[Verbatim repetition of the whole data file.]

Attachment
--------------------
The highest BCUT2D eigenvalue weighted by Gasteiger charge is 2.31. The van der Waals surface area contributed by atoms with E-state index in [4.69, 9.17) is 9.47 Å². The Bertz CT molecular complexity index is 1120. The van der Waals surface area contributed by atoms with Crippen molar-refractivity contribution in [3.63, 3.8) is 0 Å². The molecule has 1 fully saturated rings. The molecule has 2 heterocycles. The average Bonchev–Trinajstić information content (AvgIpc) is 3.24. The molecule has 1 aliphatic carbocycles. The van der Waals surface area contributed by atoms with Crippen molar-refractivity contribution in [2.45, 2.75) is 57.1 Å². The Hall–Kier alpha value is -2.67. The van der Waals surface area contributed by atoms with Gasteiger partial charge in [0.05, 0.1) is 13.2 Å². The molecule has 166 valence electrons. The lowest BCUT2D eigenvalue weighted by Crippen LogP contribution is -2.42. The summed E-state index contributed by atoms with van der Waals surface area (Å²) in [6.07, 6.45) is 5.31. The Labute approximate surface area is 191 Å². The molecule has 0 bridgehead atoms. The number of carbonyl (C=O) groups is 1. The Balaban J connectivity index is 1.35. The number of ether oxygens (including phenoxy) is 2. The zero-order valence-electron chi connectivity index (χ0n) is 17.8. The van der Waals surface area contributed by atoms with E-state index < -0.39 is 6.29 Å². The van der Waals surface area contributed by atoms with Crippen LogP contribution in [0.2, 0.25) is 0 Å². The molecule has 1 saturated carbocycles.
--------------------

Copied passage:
The highest BCUT2D eigenvalue weighted by Gasteiger charge is 2.31. The van der Waals surface area contributed by atoms with E-state index in [4.69, 9.17) is 9.47 Å². The Bertz CT molecular complexity index is 1120. The van der Waals surface area contributed by atoms with Crippen molar-refractivity contribution in [3.63, 3.8) is 0 Å². The molecule has 1 fully saturated rings. The molecule has 2 heterocycles. The average Bonchev–Trinajstić information content (AvgIpc) is 3.24. The molecule has 1 aliphatic carbocycles. The van der Waals surface area contributed by atoms with Crippen molar-refractivity contribution in [2.45, 2.75) is 57.1 Å². The Hall–Kier alpha value is -2.67. The van der Waals surface area contributed by atoms with Gasteiger partial charge in [0.05, 0.1) is 13.2 Å². The molecule has 166 valence electrons. The lowest BCUT2D eigenvalue weighted by Crippen LogP contribution is -2.42. The summed E-state index contributed by atoms with van der Waals surface area (Å²) in [6.07, 6.45) is 5.31. The Labute approximate surface area is 191 Å². The molecule has 0 bridgehead atoms. The number of carbonyl (C=O) groups is 1. The Balaban J connectivity index is 1.35. The number of ether oxygens (including phenoxy) is 2. The zero-order valence-electron chi connectivity index (χ0n) is 17.8. The van der Waals surface area contributed by atoms with E-state index < -0.39 is 6.29 Å². The van der Waals surface area contributed by atoms with Crippen LogP contribution in [0.2, 0.25) is 0 Å². The molecule has 1 saturated carbocycles.